Tajikistan Trade Agreements

[2] Https://invest.gov.kg/bilateral-Agreements2/:~:text=Presently%2C%20the%20Kyrgyz%20Republic%20is,the%20United%20Kingdom%20and%20others. On 15 April 1994, the CIS member States (Azerbaijan, Armenia, Belarus, Kazakhstan, Kyrgyz Republic, Moldova, Russia, Tajikistan, Turkmenistan, Ukraine and Uzbekistan) agreed on the establishment of a free trade area. According to the Agreement, imports of products manufactured in the CIS and bearing corresponding certificates of origin into the Kyrgyz Republic are not subject to customs duties or value added taxes. However, this exemption does not apply to excise goods (such as alcohol and tobacco); Furniture; Video, television and computer equipment as well as all accessories for these electronic devices. Russia, Belarus, Kazakhstan, the Kyrgyz Republic and Armenia have also signed a customs agreement. Describes the bilateral and multilateral trade agreements in which this country participates, including with the United States. Contains websites and other resources where U.S. companies can get more information about how they can use these agreements. In June 2004, the Kyrgyz Republic signed a Trade and Investment Framework Agreement (TIFA) with the United States, Kazakhstan, Tajikistan, Turkmenistan and Uzbekistan. The goal of TIFA is to provide a forum for addressing trade issues and promoting trade and investment between the United States and Central Asia.

Tifa also provides a platform to address regional trade issues that hinder intra-regional trade, economic development and investment. TIFA establishes a United States Central Asia Council on Trade and Investment, which is expected to address a wide range of issues, including intellectual property, labour, the environment and improving the participation of small and medium-sized enterprises in trade and investment. Tajikistan has a relatively open economy and low tariffs: the total value of foreign trade corresponds to 57% of GDP (World Bank – 2017, latest available data) and the average interest rate is 5.6%. Tajikistan has taken steps to improve its global and regional integration by participating in the WTO in 2013 and participating in free trade agreements with the CIS. Tajik exports are mainly made from aluminum, agricultural products and light industries. Low product diversification and dependence on natural resources make the Tajik economy particularly vulnerable to volatile commodity prices. Indeed, the main exported products – aluminium and cotton – have been affected by a fall in prices on the international market, which has seriously affected the country`s trade balance. The country mainly imports oil, machinery and food. The main suppliers are China (43%), Russia (23%), Kazakhstan (15%) and Turkey (5.1%), while the main customers are Kazakhstan (32%), Turkey (21%), Switzerland (17%), Algeria (8.8%), India (5%) and China (4.9%). Tajikistan is the 148th largest exporter and the 145th largest importer in the world. In 2018, imports of goods reached $31.5 billion (up from $2.78 billion the previous year), while exports amounted to $1.16 billion (up from $1.2 billion the previous year).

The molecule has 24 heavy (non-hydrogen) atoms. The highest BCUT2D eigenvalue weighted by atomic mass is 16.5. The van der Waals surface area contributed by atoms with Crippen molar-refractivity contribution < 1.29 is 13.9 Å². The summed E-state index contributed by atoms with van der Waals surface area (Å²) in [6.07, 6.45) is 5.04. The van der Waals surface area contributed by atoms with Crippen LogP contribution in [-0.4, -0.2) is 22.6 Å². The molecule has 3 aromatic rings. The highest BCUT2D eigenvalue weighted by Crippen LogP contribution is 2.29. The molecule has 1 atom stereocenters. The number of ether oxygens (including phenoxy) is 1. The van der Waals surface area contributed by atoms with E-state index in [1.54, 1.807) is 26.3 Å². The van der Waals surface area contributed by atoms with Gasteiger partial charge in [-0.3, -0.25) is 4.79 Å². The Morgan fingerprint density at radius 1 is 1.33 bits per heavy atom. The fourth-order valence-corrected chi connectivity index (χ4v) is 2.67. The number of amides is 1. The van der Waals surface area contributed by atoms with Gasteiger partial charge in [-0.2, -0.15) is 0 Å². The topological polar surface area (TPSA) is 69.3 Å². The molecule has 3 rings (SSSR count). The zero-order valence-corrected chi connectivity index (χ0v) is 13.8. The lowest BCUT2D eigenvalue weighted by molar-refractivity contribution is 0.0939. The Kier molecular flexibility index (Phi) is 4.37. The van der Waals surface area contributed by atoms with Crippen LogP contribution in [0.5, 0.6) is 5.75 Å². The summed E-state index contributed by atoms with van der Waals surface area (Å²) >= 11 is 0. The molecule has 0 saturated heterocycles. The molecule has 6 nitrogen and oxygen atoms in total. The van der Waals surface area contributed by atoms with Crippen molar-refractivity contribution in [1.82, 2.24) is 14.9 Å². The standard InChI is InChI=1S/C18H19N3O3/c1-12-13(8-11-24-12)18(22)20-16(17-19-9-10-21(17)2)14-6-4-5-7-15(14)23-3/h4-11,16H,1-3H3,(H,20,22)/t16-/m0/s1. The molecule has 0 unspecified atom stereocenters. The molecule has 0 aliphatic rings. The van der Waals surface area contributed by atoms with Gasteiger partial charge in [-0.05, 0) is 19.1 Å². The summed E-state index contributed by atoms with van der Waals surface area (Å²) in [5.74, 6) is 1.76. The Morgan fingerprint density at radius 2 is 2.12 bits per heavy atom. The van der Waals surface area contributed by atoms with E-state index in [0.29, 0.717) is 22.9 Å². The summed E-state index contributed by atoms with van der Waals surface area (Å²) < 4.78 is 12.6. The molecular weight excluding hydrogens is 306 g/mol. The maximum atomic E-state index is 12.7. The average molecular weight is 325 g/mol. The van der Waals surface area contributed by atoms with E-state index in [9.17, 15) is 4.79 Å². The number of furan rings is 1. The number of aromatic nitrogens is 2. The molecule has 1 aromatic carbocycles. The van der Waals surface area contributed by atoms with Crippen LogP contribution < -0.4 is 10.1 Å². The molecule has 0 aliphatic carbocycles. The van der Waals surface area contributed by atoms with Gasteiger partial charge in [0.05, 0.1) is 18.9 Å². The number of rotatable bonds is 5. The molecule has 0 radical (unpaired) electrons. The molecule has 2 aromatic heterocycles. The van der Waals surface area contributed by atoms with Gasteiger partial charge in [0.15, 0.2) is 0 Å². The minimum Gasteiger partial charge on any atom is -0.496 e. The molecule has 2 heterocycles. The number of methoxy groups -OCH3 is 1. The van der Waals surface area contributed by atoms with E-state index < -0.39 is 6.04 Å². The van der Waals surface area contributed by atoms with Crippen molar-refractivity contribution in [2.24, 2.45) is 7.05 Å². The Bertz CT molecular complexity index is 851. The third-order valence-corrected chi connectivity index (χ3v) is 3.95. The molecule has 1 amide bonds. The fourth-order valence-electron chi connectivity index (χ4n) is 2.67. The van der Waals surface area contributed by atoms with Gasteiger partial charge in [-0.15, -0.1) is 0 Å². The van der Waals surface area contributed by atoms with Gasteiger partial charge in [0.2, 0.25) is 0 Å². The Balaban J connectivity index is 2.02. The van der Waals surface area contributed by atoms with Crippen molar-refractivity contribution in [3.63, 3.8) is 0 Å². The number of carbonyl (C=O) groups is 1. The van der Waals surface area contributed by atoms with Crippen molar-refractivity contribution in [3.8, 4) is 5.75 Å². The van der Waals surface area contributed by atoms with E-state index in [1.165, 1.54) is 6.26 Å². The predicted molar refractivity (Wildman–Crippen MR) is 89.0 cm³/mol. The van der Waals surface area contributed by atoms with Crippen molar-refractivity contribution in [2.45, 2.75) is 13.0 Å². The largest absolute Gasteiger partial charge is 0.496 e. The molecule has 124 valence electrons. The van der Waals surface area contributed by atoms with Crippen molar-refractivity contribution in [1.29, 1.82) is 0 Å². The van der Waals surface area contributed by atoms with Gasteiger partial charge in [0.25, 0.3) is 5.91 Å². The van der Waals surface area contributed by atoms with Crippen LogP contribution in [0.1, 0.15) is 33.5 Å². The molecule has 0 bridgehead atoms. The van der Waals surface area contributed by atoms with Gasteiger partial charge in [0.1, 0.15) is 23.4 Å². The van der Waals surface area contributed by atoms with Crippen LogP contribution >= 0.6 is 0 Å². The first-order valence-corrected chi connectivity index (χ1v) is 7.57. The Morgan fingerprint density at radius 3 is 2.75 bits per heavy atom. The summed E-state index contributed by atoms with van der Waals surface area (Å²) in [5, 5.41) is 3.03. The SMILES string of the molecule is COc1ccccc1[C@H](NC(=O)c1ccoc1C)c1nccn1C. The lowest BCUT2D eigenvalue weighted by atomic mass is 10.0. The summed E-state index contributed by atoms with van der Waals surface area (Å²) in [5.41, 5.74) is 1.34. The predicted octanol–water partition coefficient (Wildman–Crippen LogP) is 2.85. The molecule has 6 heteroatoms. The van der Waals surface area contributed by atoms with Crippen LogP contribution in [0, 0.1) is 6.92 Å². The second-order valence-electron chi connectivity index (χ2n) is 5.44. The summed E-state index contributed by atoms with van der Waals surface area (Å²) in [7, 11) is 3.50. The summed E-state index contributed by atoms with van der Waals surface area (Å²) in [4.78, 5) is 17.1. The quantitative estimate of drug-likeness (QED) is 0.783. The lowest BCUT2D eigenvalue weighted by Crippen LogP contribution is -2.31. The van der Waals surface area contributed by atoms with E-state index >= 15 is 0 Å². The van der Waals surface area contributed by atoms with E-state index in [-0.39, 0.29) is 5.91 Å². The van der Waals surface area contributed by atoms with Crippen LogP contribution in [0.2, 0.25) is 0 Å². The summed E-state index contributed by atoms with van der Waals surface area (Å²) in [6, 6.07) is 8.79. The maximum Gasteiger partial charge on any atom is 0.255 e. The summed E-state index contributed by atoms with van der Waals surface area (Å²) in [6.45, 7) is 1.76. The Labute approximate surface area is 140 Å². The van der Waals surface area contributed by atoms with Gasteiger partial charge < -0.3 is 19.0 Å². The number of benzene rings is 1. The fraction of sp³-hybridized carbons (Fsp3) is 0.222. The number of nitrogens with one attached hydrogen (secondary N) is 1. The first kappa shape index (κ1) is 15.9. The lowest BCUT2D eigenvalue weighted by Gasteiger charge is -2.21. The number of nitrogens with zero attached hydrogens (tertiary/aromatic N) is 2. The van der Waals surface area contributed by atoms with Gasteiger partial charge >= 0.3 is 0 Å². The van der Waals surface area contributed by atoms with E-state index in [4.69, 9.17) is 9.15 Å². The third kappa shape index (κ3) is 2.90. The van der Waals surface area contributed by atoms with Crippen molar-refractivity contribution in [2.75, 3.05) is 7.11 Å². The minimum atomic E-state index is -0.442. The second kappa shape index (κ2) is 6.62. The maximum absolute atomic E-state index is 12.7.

Imports of services increased from 368 million to 434 million $US between 2017 and 2018, while exports of services decreased from 247 million $US to 238 million US$. The trade deficit is expected to narrow in 2019 and represent 23% of GDP, compared to 25.1% last year (IMF). Learn more about exporting to Tajikistan on Globaltrade.net, the directory of international commercial service providers. In August 2015, the Kyrgyz Republic formally joined the Eurasian Economic Union (EAWU). However, most technical regulations, including taxes, customs duties, inspections and standards, are still being improved, bilateral and multilateral negotiations between Member States, as well as the implementation of agreements, rules and other requirements. Several aspects of the agreement, including the level of taxation of individual products, are not yet fully defined. . . .

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